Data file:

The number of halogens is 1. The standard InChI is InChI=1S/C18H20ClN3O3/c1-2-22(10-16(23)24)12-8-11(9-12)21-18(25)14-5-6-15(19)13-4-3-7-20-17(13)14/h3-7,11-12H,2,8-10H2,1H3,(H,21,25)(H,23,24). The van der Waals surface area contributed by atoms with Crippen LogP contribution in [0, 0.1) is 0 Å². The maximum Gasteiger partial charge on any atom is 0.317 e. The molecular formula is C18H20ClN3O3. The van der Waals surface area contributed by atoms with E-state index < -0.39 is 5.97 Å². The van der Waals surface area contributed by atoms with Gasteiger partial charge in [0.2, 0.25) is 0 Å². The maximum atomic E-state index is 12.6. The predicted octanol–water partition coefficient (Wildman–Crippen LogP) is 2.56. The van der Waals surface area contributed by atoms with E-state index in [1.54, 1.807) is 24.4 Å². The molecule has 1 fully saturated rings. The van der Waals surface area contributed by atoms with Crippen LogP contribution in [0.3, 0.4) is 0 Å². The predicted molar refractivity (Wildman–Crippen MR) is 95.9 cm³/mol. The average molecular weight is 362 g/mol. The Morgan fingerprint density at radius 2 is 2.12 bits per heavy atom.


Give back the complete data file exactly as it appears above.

The number of halogens is 1. The standard InChI is InChI=1S/C18H20ClN3O3/c1-2-22(10-16(23)24)12-8-11(9-12)21-18(25)14-5-6-15(19)13-4-3-7-20-17(13)14/h3-7,11-12H,2,8-10H2,1H3,(H,21,25)(H,23,24). The van der Waals surface area contributed by atoms with Crippen LogP contribution in [0, 0.1) is 0 Å². The maximum Gasteiger partial charge on any atom is 0.317 e. The molecular formula is C18H20ClN3O3. The van der Waals surface area contributed by atoms with E-state index < -0.39 is 5.97 Å². The van der Waals surface area contributed by atoms with Gasteiger partial charge in [0.2, 0.25) is 0 Å². The maximum atomic E-state index is 12.6. The predicted octanol–water partition coefficient (Wildman–Crippen LogP) is 2.56. The van der Waals surface area contributed by atoms with E-state index in [1.54, 1.807) is 24.4 Å². The molecule has 1 fully saturated rings. The van der Waals surface area contributed by atoms with Crippen LogP contribution in [0.3, 0.4) is 0 Å². The predicted molar refractivity (Wildman–Crippen MR) is 95.9 cm³/mol. The average molecular weight is 362 g/mol. The Morgan fingerprint density at radius 2 is 2.12 bits per heavy atom.